Why Young Dumbledore’s Sexuality Matters
Ten years ago, the release of Deathly Hallows was not the only reason Harry Potter made headlines. I am of course referring to J.K. Rowling revealing that everyone’s favorite Hogwarts Headmaster was gay. Rowling joked,“I would have told you earlier if I knew it would make you so happy.” It went on to become quite possibly one of the most hotly debated pieces of information about a character in the series. MuggleNet founder Emerson Spartz was even interviewed about the news, saying it served as a sobering reminder of how discriminatory some people can be.
For queer fans, it was a mixed bag, with many rejoicing at the fact that we were being represented all along, even if it was all in the subtext, while others claimed just saying it wasn’t enough. One article from BBC following the news back in 2007 cited thoughts from Peter Tatchell, a human rights campaigner, whose sentiments were shared by many LGBTQ+ members of the Potter fandom.
It’s good that children’s literature includes the reality of gay people, since we exist in every society. But I am disappointed that she did not make Dumbledore’s sexuality explicit in the Harry Potter books. Making it obvious would have sent a much more powerful message of understanding and acceptance.
But things are different in 2017. The first book was released in 1997, which was also the year in which Ellen Degeneres came out publicly on her show Ellen – an act which at the time was seen as bold and potentially career-crippling. (Thankfully, it wasn’t.) In 2007, when the last book came out and Rowling announced Dumbledore’s sexuality, only one state in the US allowed same-sex marriages, while today it is the law of the land. We have come a long way, but progress for LGBTQ+ individuals isn’t the only thing that’s different.
We now have four more Fantastic Beasts films to look forward to, and with today’s announcement that Jude Law will be playing young Dumbledore (#Youngledore), the one thing that came to mind for me was, Jo—this is your chance.
.@anakocovic21 Maybe because gay people just look like… people?
— J.K. Rowling (@jk_rowling) March 24, 2015
With a much more progressive climate, and with Rowling making statements like the one above in response to someone saying they “couldn’t see Dumbledore as gay,” one has to have hope that she will use this opportunity to show us the side of Dumbledore we could never have seen when we was a much older man who had long before been tragically let down by the man he loved. We have the chance to witness, in real time, a Dumbledore who is young and vivacious and who, hopefully, both acknowledges his sexuality and gives us a chance to see a well-rounded gay character in a mainstream blockbuster.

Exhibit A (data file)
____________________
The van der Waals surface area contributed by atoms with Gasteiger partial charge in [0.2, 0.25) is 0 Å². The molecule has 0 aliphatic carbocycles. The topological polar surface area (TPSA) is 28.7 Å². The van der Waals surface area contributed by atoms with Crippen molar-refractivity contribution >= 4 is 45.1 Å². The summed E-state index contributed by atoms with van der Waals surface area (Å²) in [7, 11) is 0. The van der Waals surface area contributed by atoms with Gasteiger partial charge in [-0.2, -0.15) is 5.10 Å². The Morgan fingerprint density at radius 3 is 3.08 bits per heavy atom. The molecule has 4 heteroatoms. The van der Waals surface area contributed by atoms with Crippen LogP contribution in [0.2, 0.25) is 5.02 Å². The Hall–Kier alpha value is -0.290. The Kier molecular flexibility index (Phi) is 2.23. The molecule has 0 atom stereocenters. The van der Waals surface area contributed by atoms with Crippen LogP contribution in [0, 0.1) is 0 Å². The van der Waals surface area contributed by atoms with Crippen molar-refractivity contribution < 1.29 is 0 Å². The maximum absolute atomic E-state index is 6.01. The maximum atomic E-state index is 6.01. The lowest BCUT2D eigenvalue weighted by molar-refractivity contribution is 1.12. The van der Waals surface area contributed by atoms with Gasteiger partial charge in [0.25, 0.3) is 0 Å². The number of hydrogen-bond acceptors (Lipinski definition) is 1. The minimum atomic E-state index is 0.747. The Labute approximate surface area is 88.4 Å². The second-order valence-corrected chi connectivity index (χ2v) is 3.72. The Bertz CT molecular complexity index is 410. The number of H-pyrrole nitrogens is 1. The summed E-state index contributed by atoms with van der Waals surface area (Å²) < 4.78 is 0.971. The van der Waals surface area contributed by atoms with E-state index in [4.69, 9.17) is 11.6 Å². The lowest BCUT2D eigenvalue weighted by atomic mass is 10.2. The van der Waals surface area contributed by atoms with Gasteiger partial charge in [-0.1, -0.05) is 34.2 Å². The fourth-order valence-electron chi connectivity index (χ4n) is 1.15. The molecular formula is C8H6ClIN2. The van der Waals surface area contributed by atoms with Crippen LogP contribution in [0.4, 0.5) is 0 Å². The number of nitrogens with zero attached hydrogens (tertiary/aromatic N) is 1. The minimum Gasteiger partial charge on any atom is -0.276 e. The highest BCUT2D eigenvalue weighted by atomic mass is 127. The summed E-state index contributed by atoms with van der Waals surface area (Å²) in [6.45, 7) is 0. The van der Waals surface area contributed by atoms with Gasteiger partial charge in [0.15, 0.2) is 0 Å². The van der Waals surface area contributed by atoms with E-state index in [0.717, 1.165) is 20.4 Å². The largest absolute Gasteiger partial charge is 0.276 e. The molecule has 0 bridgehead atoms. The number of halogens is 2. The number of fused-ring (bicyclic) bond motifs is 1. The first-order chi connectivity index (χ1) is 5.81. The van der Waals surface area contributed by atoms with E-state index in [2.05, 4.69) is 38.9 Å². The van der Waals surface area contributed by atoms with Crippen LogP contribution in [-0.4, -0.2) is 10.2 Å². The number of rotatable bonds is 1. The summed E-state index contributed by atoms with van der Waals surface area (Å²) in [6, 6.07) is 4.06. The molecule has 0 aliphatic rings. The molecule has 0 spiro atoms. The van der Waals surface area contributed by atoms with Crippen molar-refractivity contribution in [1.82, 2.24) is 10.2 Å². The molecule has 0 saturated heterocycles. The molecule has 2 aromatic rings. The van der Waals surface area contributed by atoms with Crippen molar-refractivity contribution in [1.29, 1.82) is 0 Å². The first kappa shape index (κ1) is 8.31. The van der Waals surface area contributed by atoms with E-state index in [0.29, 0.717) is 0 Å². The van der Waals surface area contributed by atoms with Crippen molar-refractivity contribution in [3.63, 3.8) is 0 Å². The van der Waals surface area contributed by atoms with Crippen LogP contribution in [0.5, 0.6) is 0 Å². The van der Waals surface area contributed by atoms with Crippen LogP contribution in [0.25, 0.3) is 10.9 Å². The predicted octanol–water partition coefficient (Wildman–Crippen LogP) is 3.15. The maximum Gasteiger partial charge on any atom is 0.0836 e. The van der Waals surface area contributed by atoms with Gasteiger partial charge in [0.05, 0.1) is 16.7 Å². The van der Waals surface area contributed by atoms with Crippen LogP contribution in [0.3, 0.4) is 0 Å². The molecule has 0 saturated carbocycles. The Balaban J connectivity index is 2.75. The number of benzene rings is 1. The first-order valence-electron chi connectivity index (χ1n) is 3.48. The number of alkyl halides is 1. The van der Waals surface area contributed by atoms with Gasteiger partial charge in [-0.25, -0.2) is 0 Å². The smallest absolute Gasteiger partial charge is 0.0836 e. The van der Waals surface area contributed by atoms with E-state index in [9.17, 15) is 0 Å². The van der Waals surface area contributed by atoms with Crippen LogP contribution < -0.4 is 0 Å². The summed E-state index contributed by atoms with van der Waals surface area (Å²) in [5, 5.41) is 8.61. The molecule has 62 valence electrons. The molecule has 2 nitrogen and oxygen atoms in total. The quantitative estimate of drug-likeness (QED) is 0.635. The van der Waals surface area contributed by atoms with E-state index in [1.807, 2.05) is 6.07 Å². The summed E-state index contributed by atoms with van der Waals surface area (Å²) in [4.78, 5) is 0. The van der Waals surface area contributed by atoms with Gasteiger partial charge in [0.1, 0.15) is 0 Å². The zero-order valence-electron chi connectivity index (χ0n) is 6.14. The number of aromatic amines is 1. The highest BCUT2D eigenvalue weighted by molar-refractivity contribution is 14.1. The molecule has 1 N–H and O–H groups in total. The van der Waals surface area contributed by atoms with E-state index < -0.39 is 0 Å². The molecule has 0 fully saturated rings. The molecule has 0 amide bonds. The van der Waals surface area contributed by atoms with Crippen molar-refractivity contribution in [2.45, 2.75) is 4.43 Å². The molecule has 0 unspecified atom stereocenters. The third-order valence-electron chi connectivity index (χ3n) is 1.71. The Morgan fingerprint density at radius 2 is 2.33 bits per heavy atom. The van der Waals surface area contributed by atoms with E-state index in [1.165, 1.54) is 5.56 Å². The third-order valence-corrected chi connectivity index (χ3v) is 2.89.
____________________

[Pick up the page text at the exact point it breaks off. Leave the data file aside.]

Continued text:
As a queer fan who grew up reading Potter (but who didn’t come out until age 22), I have to wonder what it would have been like for me to see one of the wisest, most trusted, respected, and looked up to characters in the series be open and proud of his identity. I’ll never get to know now if that would have helped me come out sooner, but what I do know is this: Representation can change people’s lives and make them feel seen. We saw it with the brilliant casting of Noma Dumezweni as Hermione, and while the actor isn’t queer himself, we have the chance to finally see Dumbledore at least portrayed that way with Jude Law.
Kids growing up right now have a chance to experience one of the most important characters in the entire saga as someone who’s confident with who he is. J.K. Rowling once tweeted that of course Hogwarts was a safe space for LGBTQ+ witches and wizards and that “If Harry Potter taught us anything, it’s that no one should live in a closet.” Never has there been a more perfect chance for her to show her queer fans that she really means it.